When the perfect couple breaks up after a long-term relationship, which partner gets to keep the mutual best friends?
ABC's new sitcom, Happy Endings explores that very question, chronicling the split of Dave (Zachary Knighton) and Alex (Elisha Cuthbert), the couple that, for years, acted as a gravitational center to a tight-knit group of pals.
The first two episodes of the season, which aired on April 13, dove into the details of the split—Alex leaves Dave at the altar, signaling the beginning of big changes for the former couple and their inner circle. Roommates were shifted, bad dates were had, but in the end, everyone was ready to make the new changes work.
Those changes kick off in the first of wednesday's back-to-back episodes, by chronicling newly-single Alex's first foray into dating post break-up, thanks to a sneak-attack double date planned by Penny (Casey Wilson). At first Alex is hesitant, until her friends admit that Dave has been dating around, and is "on fire" like John Mayer (which, for the curious, is more intense than Leo Dicaprio on fire).
Almost immediately, Alex runs into Dave's upstairs neighbor (who happens to be living in his ceiling and stealing food at night) and plans a date. Later the truth about the mysterious neighbor—and how Dave is handling the breakup—unexpectedly shifts the outcome of the evening.
Meanwhile, Jane (Eliza Coupe) and Brad (Damon Wayans Jr.), the only romantic pair left in the group, attempt to find a new, more sophisticated couple to hang with. In the process, they find this classy couple is looking for more than just friendship. The Suburban Swingers Club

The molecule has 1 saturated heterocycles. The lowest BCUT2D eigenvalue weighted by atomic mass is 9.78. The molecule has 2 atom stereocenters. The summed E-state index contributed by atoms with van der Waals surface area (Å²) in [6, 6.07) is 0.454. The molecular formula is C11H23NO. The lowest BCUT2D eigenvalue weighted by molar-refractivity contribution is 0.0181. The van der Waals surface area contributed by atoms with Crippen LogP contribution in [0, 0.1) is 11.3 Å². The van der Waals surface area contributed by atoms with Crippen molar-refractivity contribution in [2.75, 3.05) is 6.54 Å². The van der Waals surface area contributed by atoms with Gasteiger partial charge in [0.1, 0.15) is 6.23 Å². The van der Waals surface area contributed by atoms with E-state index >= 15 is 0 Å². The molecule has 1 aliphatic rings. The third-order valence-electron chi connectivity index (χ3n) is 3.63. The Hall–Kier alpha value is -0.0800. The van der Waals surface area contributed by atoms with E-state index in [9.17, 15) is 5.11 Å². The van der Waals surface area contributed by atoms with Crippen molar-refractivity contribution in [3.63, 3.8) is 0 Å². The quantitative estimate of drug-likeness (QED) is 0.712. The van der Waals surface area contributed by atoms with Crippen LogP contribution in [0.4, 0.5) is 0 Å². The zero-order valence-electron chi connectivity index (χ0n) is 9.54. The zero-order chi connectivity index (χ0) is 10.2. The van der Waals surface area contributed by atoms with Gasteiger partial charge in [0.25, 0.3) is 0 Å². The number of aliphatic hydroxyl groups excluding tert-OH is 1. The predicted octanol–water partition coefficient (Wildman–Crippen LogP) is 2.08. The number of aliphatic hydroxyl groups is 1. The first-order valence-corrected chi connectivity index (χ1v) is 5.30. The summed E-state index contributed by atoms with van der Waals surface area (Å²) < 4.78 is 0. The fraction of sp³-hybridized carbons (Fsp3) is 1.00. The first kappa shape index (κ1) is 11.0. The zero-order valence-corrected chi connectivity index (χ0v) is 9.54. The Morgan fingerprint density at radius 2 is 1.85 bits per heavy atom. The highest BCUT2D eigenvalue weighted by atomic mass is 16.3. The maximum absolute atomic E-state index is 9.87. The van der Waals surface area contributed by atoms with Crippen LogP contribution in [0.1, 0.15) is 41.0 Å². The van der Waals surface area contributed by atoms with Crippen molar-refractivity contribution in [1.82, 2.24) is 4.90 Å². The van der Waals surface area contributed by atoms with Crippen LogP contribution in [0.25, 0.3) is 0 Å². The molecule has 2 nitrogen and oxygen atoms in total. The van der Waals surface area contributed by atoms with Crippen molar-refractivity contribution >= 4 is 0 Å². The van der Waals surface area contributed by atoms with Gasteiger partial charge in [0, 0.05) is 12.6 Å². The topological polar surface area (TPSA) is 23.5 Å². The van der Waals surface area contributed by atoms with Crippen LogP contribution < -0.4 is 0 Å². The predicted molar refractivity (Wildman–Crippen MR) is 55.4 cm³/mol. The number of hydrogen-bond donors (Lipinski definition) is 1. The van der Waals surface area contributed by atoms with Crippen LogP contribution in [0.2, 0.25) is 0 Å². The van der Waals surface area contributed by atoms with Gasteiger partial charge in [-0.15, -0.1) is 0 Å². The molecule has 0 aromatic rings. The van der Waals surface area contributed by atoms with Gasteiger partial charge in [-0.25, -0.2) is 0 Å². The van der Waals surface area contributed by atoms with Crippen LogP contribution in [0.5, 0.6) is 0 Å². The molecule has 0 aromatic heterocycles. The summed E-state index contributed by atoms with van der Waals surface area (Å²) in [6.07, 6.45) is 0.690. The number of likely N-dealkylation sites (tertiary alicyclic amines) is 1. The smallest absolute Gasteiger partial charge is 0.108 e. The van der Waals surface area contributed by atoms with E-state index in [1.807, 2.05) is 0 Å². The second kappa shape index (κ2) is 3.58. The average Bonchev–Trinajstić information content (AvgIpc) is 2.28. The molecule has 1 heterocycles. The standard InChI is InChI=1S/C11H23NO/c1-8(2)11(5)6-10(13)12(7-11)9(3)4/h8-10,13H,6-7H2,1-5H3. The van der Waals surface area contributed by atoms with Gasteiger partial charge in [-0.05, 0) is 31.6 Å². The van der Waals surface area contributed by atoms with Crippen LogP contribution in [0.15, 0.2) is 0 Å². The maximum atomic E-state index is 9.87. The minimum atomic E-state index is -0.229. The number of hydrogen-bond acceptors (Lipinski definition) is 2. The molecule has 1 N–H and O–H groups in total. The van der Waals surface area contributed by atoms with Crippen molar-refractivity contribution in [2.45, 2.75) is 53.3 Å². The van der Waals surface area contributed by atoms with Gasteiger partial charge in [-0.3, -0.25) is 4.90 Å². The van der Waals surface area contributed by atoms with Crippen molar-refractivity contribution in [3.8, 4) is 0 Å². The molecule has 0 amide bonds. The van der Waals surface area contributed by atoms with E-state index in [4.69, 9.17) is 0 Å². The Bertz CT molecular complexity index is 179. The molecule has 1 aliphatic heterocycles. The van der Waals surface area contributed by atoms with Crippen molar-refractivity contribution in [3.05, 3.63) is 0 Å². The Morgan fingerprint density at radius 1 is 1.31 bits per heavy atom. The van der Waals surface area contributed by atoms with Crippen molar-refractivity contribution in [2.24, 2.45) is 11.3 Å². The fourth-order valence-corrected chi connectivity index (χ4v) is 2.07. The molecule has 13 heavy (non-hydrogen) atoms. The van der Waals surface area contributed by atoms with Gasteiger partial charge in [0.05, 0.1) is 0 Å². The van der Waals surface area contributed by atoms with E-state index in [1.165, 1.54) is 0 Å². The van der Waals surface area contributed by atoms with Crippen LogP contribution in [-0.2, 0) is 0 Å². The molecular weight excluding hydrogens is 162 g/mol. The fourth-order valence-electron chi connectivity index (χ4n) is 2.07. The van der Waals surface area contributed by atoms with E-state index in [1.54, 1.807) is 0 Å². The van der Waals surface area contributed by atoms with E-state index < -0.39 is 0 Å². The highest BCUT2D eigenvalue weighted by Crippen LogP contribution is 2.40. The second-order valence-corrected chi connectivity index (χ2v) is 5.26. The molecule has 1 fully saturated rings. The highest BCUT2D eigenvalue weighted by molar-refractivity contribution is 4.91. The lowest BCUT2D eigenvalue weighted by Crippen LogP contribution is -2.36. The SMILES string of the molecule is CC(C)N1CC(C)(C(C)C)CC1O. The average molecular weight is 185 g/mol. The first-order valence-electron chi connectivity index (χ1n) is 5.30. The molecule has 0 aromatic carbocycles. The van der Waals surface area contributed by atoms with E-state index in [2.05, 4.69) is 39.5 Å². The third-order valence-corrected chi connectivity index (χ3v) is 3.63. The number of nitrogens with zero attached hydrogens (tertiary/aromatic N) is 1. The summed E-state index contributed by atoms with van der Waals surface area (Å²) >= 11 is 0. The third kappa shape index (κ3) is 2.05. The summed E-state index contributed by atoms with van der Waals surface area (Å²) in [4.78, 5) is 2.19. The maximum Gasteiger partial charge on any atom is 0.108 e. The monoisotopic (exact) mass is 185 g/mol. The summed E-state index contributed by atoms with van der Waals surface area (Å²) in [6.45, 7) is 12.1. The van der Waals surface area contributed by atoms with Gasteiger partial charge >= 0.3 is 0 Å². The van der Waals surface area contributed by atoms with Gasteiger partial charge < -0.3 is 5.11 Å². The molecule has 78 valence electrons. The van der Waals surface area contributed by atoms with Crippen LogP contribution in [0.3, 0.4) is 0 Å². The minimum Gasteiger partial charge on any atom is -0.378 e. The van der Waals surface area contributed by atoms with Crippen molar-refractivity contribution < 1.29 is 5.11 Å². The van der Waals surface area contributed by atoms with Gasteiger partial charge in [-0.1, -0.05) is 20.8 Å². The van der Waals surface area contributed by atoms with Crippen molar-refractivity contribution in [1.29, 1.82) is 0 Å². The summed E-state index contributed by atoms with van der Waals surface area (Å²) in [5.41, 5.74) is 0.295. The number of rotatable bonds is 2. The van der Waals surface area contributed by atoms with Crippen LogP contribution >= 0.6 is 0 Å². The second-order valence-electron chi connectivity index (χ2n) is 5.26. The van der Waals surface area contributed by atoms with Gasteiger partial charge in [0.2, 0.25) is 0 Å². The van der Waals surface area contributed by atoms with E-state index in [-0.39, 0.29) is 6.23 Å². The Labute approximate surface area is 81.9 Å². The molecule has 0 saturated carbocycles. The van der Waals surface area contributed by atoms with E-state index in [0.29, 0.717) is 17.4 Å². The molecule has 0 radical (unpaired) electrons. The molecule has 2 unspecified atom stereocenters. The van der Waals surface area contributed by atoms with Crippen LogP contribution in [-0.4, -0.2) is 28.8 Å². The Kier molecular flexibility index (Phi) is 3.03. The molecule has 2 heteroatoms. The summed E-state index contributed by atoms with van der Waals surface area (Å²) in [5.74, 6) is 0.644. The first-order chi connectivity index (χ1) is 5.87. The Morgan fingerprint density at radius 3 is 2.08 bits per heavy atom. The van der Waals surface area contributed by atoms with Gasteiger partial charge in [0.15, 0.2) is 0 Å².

Finally, Dave's gay roommate Max (Adam Pally) begs the girls to be his beard when his parents are in town, as he deems that easier than simply coming out to the. Perenially single Penny ditches a blind date only to stumble upon a handsome suitor whose last name happens to be Hitler.
While ABC's Happy Endings provides an interesting glimpse at the post-split dynamic, it barely lives up to its title as a sitcom, as the laughs are pretty nonexistent throughout each 30-minute episode. The double-whammy of back-to-back episodes also seems like a stretch, as the storyline currently leaves lots to be desired that cannot be fulfilled by stretching it to fill two time slots.
Despite a lack of laughs, the dialogue is honest and quirky, and the characters experience a believable mix between the absurd and the banal. That realistic spin alone makes Happy Endings worth a watch.
See for yourself by tuning into Happy Endings on Wednesdays at 10 p.m. on ABC.